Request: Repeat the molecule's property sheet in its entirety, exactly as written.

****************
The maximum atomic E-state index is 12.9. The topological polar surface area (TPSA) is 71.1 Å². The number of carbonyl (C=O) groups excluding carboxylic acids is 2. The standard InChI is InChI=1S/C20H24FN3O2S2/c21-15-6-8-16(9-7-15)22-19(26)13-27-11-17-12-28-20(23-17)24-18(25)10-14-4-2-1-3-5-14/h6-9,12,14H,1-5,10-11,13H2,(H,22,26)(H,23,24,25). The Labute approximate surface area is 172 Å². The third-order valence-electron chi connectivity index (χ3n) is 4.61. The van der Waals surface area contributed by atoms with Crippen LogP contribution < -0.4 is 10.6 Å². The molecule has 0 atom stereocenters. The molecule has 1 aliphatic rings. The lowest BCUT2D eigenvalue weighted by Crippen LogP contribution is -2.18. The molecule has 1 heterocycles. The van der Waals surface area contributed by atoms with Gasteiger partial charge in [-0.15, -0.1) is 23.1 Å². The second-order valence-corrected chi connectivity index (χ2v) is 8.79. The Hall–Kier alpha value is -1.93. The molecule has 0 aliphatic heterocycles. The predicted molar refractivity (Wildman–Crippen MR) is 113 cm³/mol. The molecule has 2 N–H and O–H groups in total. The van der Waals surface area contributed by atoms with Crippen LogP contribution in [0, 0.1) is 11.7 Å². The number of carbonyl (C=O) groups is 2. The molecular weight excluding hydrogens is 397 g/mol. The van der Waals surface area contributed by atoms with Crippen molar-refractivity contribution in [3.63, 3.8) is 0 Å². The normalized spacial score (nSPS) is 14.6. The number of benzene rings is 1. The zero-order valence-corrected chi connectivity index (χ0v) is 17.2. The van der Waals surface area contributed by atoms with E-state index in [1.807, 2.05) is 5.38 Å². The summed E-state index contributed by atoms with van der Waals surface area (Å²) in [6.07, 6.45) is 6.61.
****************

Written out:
The maximum atomic E-state index is 12.9. The topological polar surface area (TPSA) is 71.1 Å². The number of carbonyl (C=O) groups excluding carboxylic acids is 2. The standard InChI is InChI=1S/C20H24FN3O2S2/c21-15-6-8-16(9-7-15)22-19(26)13-27-11-17-12-28-20(23-17)24-18(25)10-14-4-2-1-3-5-14/h6-9,12,14H,1-5,10-11,13H2,(H,22,26)(H,23,24,25). The Labute approximate surface area is 172 Å². The third-order valence-electron chi connectivity index (χ3n) is 4.61. The van der Waals surface area contributed by atoms with Crippen LogP contribution < -0.4 is 10.6 Å². The molecule has 0 atom stereocenters. The molecule has 1 aliphatic rings. The lowest BCUT2D eigenvalue weighted by Crippen LogP contribution is -2.18. The molecule has 1 heterocycles. The van der Waals surface area contributed by atoms with Gasteiger partial charge in [-0.15, -0.1) is 23.1 Å². The second-order valence-corrected chi connectivity index (χ2v) is 8.79. The Hall–Kier alpha value is -1.93. The molecule has 0 aliphatic heterocycles. The predicted molar refractivity (Wildman–Crippen MR) is 113 cm³/mol. The molecule has 2 N–H and O–H groups in total. The van der Waals surface area contributed by atoms with Crippen LogP contribution in [0, 0.1) is 11.7 Å². The number of carbonyl (C=O) groups is 2. The molecular weight excluding hydrogens is 397 g/mol. The van der Waals surface area contributed by atoms with Crippen molar-refractivity contribution in [3.63, 3.8) is 0 Å². The normalized spacial score (nSPS) is 14.6. The number of benzene rings is 1. The zero-order valence-corrected chi connectivity index (χ0v) is 17.2. The van der Waals surface area contributed by atoms with E-state index in [1.807, 2.05) is 5.38 Å². The summed E-state index contributed by atoms with van der Waals surface area (Å²) in [6.07, 6.45) is 6.61.